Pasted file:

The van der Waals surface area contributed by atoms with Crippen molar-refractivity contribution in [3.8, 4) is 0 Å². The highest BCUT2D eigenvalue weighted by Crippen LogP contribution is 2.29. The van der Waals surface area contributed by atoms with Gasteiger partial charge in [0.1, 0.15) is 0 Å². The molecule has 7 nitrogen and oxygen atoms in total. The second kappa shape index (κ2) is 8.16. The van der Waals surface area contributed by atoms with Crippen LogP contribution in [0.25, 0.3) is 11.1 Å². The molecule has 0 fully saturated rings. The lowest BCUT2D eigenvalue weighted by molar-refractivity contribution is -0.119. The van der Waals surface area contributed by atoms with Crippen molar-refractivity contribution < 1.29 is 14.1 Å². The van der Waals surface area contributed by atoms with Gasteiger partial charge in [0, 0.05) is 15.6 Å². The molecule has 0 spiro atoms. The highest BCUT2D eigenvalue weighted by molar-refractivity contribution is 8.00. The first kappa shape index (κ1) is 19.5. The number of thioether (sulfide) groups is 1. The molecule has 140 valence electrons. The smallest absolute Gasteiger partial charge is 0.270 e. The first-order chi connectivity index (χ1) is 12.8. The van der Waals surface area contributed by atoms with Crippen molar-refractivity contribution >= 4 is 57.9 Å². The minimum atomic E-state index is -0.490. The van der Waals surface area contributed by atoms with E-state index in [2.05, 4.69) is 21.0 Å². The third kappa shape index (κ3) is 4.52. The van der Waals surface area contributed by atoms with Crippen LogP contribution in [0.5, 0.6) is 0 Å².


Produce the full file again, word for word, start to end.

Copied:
The van der Waals surface area contributed by atoms with Crippen molar-refractivity contribution in [3.8, 4) is 0 Å². The highest BCUT2D eigenvalue weighted by Crippen LogP contribution is 2.29. The van der Waals surface area contributed by atoms with Gasteiger partial charge in [0.1, 0.15) is 0 Å². The molecule has 7 nitrogen and oxygen atoms in total. The second kappa shape index (κ2) is 8.16. The van der Waals surface area contributed by atoms with Crippen LogP contribution in [0.25, 0.3) is 11.1 Å². The molecule has 0 fully saturated rings. The lowest BCUT2D eigenvalue weighted by molar-refractivity contribution is -0.119. The van der Waals surface area contributed by atoms with Crippen molar-refractivity contribution < 1.29 is 14.1 Å². The van der Waals surface area contributed by atoms with Gasteiger partial charge in [0, 0.05) is 15.6 Å². The molecule has 0 spiro atoms. The highest BCUT2D eigenvalue weighted by molar-refractivity contribution is 8.00. The first kappa shape index (κ1) is 19.5. The number of thioether (sulfide) groups is 1. The molecule has 140 valence electrons. The smallest absolute Gasteiger partial charge is 0.270 e. The first-order chi connectivity index (χ1) is 12.8. The van der Waals surface area contributed by atoms with Crippen molar-refractivity contribution >= 4 is 57.9 Å². The minimum atomic E-state index is -0.490. The van der Waals surface area contributed by atoms with E-state index in [2.05, 4.69) is 21.0 Å². The third kappa shape index (κ3) is 4.52. The van der Waals surface area contributed by atoms with Crippen LogP contribution in [0.5, 0.6) is 0 Å².